A late-summer uptick in COVID-19 infections indicated that the viruses were thriving in the increased heat. COVID hospitalizations rose nearly 16 percent and deaths by 10.5 percent during the third week of August, and Jill Biden was announced positive last week.
Experts now warn of increased COVID-19 infections expected during fall with students returning to schools. In response, the US Food and Drug Administration advised manufacturers to develop vaccines targeting XBB.1.5 — one of the dominant variants at the time.
While the updated bivalent COVID boosters were formulated to target the XBB1.5 Omicron sub-variant, they are expected to offer increased protection against EG.5 as well — belonging to the same family tree. Pfizer’s new vaccine has already been approved in Europe and the United Kingdom.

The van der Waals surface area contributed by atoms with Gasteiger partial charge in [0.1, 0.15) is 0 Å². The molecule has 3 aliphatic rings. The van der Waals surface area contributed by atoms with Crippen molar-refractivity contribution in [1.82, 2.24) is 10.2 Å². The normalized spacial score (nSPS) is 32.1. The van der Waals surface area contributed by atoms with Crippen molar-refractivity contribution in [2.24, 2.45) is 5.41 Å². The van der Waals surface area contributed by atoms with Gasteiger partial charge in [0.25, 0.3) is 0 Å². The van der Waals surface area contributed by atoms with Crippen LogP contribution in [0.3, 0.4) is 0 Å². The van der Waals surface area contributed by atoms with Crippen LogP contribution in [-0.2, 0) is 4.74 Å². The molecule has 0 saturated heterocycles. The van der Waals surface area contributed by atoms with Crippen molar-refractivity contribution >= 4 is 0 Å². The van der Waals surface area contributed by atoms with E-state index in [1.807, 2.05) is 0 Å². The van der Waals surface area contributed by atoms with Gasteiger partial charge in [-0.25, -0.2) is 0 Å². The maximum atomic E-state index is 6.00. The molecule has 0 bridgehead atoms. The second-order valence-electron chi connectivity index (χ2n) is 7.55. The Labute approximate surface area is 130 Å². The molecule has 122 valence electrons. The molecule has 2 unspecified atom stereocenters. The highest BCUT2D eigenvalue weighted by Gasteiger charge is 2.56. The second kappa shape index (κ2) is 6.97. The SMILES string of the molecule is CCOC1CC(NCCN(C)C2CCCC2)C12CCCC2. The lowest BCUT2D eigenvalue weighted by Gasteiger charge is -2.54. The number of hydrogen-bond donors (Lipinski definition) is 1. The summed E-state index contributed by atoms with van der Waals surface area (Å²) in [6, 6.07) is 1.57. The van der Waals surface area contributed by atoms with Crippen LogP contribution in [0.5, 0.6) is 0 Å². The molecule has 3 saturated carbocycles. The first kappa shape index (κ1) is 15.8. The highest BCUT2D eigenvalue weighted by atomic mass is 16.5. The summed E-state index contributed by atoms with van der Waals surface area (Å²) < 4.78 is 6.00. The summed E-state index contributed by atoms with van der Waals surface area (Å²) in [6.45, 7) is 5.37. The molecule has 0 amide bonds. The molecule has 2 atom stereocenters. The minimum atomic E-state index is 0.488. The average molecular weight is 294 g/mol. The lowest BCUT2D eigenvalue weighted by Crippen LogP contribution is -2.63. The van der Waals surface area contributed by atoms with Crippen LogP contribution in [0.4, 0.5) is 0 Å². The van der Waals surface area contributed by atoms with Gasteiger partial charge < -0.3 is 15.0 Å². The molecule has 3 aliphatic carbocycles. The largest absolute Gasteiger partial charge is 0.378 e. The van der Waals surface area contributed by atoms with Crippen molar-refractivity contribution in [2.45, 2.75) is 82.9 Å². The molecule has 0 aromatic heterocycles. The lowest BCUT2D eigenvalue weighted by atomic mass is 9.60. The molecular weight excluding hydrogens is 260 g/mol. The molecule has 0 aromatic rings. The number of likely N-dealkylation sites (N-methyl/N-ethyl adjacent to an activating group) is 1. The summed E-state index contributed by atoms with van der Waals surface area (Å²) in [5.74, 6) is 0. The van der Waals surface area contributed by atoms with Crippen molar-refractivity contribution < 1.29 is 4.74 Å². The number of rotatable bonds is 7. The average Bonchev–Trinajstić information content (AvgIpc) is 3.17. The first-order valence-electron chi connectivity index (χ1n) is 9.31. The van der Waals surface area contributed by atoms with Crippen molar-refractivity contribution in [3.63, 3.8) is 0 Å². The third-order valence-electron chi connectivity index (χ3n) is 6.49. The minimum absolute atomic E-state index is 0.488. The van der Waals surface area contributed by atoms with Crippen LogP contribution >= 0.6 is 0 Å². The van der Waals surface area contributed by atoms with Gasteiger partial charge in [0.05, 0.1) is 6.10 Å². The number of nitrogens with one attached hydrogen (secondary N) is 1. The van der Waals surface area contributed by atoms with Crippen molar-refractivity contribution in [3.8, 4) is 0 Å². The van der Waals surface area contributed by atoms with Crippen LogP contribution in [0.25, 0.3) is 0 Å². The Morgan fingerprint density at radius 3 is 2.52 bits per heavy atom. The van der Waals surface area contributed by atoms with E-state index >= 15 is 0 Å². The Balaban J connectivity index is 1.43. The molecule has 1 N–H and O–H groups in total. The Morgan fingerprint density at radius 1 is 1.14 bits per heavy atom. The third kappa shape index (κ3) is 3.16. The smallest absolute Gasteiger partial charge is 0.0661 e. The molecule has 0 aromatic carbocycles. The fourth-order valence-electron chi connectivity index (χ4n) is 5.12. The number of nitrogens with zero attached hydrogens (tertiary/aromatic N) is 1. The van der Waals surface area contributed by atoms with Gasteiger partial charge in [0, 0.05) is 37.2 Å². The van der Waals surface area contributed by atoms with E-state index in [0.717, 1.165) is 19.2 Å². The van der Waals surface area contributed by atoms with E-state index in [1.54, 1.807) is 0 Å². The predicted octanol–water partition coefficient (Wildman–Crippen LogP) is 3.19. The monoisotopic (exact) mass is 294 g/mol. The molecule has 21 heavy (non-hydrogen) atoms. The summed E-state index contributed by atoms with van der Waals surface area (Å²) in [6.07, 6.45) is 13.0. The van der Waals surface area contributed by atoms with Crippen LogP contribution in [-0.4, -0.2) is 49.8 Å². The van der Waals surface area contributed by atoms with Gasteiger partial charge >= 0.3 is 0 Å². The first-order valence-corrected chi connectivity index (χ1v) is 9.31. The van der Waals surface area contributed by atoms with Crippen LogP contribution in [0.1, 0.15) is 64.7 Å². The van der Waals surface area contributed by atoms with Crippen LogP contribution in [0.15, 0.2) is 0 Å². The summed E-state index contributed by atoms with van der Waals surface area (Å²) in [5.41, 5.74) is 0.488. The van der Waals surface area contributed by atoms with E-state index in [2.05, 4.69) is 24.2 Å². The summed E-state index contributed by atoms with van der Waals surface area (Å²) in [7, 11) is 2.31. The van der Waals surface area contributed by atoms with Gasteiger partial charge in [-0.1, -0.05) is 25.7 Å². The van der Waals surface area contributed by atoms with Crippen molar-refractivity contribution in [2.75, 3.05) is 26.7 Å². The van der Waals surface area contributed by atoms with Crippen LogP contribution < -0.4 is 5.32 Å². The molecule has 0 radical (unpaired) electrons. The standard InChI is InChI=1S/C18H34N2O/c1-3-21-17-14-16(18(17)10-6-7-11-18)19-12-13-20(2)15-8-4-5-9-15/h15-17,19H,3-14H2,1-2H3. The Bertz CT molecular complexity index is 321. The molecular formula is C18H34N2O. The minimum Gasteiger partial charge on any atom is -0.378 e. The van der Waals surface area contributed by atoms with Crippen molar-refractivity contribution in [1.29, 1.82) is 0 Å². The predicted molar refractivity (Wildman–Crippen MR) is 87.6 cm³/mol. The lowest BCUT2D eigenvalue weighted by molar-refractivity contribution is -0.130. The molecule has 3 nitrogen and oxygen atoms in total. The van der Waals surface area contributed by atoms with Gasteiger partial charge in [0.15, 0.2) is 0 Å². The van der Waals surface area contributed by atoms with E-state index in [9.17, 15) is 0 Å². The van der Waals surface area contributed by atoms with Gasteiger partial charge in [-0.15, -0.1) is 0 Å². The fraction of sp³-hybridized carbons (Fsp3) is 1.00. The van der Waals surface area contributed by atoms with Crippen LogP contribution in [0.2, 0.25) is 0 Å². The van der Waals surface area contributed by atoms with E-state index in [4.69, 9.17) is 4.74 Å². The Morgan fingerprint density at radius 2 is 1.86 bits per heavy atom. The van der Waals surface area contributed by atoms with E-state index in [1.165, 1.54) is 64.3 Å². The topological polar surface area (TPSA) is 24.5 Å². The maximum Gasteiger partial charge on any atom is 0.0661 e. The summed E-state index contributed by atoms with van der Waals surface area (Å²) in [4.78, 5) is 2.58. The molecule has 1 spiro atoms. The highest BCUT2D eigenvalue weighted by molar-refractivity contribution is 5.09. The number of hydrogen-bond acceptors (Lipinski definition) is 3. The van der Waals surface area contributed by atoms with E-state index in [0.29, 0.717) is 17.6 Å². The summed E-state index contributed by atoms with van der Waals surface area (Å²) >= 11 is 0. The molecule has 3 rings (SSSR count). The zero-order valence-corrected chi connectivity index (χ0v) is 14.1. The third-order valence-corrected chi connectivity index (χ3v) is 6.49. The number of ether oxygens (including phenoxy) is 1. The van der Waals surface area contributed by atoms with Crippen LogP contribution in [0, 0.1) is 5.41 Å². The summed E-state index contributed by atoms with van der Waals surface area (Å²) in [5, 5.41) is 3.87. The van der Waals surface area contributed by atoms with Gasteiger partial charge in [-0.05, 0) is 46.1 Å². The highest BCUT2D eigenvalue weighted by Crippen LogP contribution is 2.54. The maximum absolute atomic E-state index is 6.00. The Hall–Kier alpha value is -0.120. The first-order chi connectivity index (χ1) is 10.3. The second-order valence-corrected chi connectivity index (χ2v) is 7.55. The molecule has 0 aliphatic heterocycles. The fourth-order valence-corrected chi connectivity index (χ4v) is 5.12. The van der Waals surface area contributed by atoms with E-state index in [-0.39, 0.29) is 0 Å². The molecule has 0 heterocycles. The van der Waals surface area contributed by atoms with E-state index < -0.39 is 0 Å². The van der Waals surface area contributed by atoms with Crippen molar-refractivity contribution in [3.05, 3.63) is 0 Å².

Scientists are also monitoring BA.2.86 closely, another Omicron descendant that is much better at escaping the antibodies produced by previous infections. Initial research indicates that the new booster shot might not be very effective against this variant.
While the jury is still out on the long-term effectiveness of these vaccines, most experts share the same opinion: people who want a booster should wait for the upcoming shot unless an emergency presses them.
Editor’s note: This article has been updated with information regarding the FDA’s approval of updated COVID-19 vaccines amid increasing cases.